When Gods Die
The Royal Pavilion, Brighton, England
Wednesday, 12 June 1811
He knew she'd come to him. They always did.
His Royal Highness George, Prince of Wales and for some four months now Regent of Great Britain and Ireland, closed the cabinet door behind him and let his gaze rove over the swelling curves and exposed flesh of the woman before him. "So you've had a change of heart, have you, Madam? A reappraisal of your hasty rejection of my offer of friendship?"
She said nothing, the flickering candlelight throwing the features of her face into shadow so that he couldn't read her expression. She lay with one pale wrist curling provocatively over the gilded carving of the settee beside the fire. Most people complained about the warm temperatures at which George habitually kept his rooms, even on such a mild summer night. But this woman seemed to relish the heat, her gown slipping artfully from her shoulders, her feet bare and seductive. George licked his lips.
From the far side of the closed doors came the strains of a Bach concerto mingling with the murmur of his numerous guests' well-bred voices and, from somewhere in the distance, the faint trill of a woman's high-pitched laughter. At the sound of the laughter, George felt his stomach twist with a spasm of uncertainty.
Tonight's reception had held a special lure, for the guest of honor was none other than the dethroned French King Louis XVIII. But they came here every night, all the snide, contemptuous ladies and gentlemen of the ton. They drank his wine and ate his food and listened to his music, but he knew what they really thought of him. They were always laughing at him, calling him a buffoon. Whispering that he was as mad as his father. They thought he didn't know, but he knew. Just as he knew how they would laugh if he allowed this woman to make a fool of him again.
Why wasn't she saying anything?
Warily, George drew himself up tall, his chest swelling. "What is this, Madame? Have you lured me here simply to toy with me? To try to play me for a fool?"
He took a step toward her only to stagger, one plump hand flinging out to grasp the curving back of a nearby chair. It was his ankle, of course. The thing was always giving way beneath him like this. He could hold his wine. Better than most men half his age. Everyone said so.
The candles in the gilded wall sconces flared golden bright, then dimmed. He didn't remember sitting down. But when he opened his eyes he found himself slumped in the chair beside the fire, his chin sunk deep into the elaborate white folds of his cravat. He could feel a line of spittle trickling from one corner of his mouth. Swiping the back of his hand across his jaw, George raised his head.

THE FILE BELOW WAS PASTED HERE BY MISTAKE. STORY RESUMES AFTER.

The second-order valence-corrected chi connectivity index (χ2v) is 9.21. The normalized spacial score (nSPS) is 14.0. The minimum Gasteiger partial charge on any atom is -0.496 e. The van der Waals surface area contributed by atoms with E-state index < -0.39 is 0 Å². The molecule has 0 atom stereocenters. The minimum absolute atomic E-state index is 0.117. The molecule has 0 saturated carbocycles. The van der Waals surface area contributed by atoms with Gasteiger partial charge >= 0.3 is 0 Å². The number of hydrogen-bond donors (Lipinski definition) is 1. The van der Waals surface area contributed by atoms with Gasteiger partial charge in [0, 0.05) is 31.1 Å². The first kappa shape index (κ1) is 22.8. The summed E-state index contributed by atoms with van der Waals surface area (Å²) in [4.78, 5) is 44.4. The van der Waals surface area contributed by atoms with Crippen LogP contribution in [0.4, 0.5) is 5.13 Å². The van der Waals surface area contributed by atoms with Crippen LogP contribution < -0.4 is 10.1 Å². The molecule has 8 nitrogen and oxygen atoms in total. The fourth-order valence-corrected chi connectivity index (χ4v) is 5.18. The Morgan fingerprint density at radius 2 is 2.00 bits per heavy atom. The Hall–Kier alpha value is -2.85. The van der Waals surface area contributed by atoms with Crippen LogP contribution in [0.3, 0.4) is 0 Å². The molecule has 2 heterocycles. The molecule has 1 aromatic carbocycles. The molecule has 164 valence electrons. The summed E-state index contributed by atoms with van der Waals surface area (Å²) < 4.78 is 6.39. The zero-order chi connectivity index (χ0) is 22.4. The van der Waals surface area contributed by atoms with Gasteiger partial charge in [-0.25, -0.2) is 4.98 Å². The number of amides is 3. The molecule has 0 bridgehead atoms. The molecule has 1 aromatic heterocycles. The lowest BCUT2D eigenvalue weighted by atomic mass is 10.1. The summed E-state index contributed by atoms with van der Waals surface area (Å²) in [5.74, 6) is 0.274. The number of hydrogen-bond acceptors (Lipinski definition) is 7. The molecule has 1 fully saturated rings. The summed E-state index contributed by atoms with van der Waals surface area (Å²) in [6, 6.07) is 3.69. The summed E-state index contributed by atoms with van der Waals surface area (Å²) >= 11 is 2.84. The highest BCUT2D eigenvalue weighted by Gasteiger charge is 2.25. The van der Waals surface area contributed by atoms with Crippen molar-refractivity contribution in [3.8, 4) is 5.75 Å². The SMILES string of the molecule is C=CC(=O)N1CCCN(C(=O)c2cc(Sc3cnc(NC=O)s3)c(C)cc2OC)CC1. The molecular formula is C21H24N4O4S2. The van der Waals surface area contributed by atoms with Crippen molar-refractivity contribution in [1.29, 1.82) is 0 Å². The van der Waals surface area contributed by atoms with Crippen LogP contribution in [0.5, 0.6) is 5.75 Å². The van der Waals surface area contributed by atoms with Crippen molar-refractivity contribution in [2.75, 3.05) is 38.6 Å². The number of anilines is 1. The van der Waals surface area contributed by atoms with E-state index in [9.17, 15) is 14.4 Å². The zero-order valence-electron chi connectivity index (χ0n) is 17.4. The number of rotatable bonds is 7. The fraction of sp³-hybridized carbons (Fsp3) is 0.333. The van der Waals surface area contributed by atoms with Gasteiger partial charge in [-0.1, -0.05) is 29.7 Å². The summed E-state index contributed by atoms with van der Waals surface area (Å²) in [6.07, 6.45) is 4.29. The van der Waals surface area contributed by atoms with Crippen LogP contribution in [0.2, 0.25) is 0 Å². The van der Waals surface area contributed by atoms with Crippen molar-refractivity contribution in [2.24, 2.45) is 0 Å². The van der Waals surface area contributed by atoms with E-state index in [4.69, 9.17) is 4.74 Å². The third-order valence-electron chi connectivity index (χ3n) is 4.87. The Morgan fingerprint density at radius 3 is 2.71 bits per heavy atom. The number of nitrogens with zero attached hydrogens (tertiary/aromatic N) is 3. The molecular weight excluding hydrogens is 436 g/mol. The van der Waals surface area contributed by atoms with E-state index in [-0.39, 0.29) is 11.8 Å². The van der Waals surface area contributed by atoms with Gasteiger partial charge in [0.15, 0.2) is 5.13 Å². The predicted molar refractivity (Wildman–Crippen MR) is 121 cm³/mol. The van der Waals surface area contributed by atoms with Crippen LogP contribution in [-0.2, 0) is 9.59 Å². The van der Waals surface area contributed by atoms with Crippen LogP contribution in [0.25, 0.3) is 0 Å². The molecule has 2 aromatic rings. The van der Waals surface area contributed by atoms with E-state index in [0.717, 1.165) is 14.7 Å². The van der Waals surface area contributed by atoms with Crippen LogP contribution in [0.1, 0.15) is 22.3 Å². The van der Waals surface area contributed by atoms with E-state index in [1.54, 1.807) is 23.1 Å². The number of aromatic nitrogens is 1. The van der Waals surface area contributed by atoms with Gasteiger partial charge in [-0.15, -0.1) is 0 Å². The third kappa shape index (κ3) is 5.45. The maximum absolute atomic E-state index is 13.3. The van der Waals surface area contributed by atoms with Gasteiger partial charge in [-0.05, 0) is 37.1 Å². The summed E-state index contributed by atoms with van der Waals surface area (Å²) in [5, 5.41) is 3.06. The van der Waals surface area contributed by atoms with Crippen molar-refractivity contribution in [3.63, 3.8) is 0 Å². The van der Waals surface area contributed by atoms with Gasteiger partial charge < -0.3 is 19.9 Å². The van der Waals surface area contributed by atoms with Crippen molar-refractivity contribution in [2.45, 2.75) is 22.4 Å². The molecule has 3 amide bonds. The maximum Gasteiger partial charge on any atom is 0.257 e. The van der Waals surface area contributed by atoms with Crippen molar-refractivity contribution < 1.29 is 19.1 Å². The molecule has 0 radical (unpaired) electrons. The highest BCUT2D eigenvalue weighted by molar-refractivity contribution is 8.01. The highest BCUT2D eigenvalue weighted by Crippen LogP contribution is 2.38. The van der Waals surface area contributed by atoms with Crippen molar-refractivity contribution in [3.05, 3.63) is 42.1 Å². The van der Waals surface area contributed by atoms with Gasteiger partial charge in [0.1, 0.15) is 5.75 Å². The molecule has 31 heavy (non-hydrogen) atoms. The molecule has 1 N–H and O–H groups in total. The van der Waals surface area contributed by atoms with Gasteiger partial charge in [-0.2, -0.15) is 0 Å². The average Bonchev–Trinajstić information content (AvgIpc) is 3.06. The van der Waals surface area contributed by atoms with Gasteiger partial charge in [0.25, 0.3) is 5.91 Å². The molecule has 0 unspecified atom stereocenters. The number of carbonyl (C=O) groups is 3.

She lay as before, one bare foot dangling off the edge of the settee's yellow velvet cushion, the shimmering emerald green of her gown sliding seductively from naked shoulders. But she was staring at him with wide, curiously blank eyes.
She was such a beautiful woman, Guinevere Anglessey, the gently molded curves of her half exposed breasts as white as Devonshire cream, her hair shining blue-black in the candlelight. George slid from the chair to his knees, his voice catching on a sob as he took her cold hand in his. "My lady?"
George knew a tingle of alarm. He hated scenes, and if she'd had some sort of fit there would be a hideous scene. Slipping his hands beneath her bare shoulders, he drew her up to give her a gentle shake. "Are youoh my goodness, are you ill?" This new and even more horrifying possibility sent a shudder coursing through him. He was very susceptible to infections. "Shall I call Dr. Heberden?"
He wanted to move away from her immediately, but she lay at such an awkward angle, half on her side, that he had a hard time maneuvering her. "Here, let me make you more comfortable and I'll have someone send for"
He broke off, his head jerking around as the double doors to the salon were thrown open. A woman's gay voice said, "Perhaps the Prince is hiding in here."
Caught with the Marquis of Anglessey's beautiful, insensible young wife clasped clumsily in his arms, George froze. Hideously conscious of his ludicrous pose, he licked his suddenly dry lips,. "She's fainted, I daresay."
Lady Jersey stood with one hand clenched around the doorknob, her cheeks going white beneath their rouge, her eyes wide and staring. "Oh my God," she said with a gasp.
The doorway filled with shrieking women and stern-faced men. He recognized his cousin, Jarvis, and Lord Hendon's murderous son, Viscount Devlin. They were all staring. It was a moment before George realized they were staring not at him but at the jeweled hilt of a dagger protruding from the Marchioness of Anglessey's bare back.
George screamed, a high-pitched, feminine scream that echoed strangely as the candles dimmed again and went out.
© C.S. Harris
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